Lighthouse clearly lit the way for all Canadian bands in the horn/rock genre. Their output of 10 albums in five years was only half as impressive as the sheer girth of a group that included both a horn and string section along with a rhythm section and a boatload of singers to boot. After three albums of meager success their fourth, One Fine Morning, saw the group earn international success. One of the cuts that fully pronounced their musical abilities was the anthem-esque, 1849.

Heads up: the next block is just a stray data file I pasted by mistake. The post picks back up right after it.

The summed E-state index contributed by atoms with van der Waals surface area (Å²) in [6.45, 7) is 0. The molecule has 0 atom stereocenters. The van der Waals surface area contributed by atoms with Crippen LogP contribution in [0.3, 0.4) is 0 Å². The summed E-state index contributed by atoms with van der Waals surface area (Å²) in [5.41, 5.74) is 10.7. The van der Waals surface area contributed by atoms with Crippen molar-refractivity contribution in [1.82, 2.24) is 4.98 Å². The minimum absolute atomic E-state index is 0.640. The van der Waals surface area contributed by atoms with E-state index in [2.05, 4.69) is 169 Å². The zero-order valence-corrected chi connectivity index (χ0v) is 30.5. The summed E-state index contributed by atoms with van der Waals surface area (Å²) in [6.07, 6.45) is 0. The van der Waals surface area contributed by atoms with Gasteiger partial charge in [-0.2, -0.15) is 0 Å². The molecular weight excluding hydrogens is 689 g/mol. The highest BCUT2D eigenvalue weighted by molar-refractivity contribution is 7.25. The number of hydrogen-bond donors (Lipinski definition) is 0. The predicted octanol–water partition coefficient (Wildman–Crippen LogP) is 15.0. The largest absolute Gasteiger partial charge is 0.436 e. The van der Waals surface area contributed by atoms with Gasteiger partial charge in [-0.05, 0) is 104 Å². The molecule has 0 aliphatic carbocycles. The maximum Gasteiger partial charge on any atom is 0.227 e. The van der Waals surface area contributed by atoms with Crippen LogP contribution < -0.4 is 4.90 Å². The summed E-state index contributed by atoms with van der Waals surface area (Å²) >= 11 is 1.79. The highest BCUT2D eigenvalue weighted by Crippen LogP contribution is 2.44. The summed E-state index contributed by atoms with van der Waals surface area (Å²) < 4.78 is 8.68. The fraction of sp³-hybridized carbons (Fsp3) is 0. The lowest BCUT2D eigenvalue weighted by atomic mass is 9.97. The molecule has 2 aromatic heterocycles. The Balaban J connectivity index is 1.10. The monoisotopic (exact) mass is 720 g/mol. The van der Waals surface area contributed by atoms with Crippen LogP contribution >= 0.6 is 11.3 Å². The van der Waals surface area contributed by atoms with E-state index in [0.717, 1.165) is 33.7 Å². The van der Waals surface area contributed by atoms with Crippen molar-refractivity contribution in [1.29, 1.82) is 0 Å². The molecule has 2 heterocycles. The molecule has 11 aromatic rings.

Most of the songs on One Fine Morning showcase the superb vocals of Bob McBride. On this tune, however, it’s a chorale of voices that tell the tale of wagon trains traversing the 19th century American landscape in search of riches. Even though the track is rich with harmonies from the voices, strings, and horns, it’s the lyrics that stand out as most impressive. The clever lyrical turn from hopeful expectation to reality almost gives you the sense that this group of Canadians singing about American pioneers from years gone by must be somewhat autobiographical. For just as those pioneers discovered the harsh realities of their material pursuits Lighthouse, too, must have experienced the harsh realities of emphasizing the word ‘music’ before the often-succeeding word ‘business’. Nonetheless, the musical achievement found here can stand on its own merits regardless of any harrowing back-story. And a live version from Live at Carnegie Hall the following year only adds to the group’s credibility.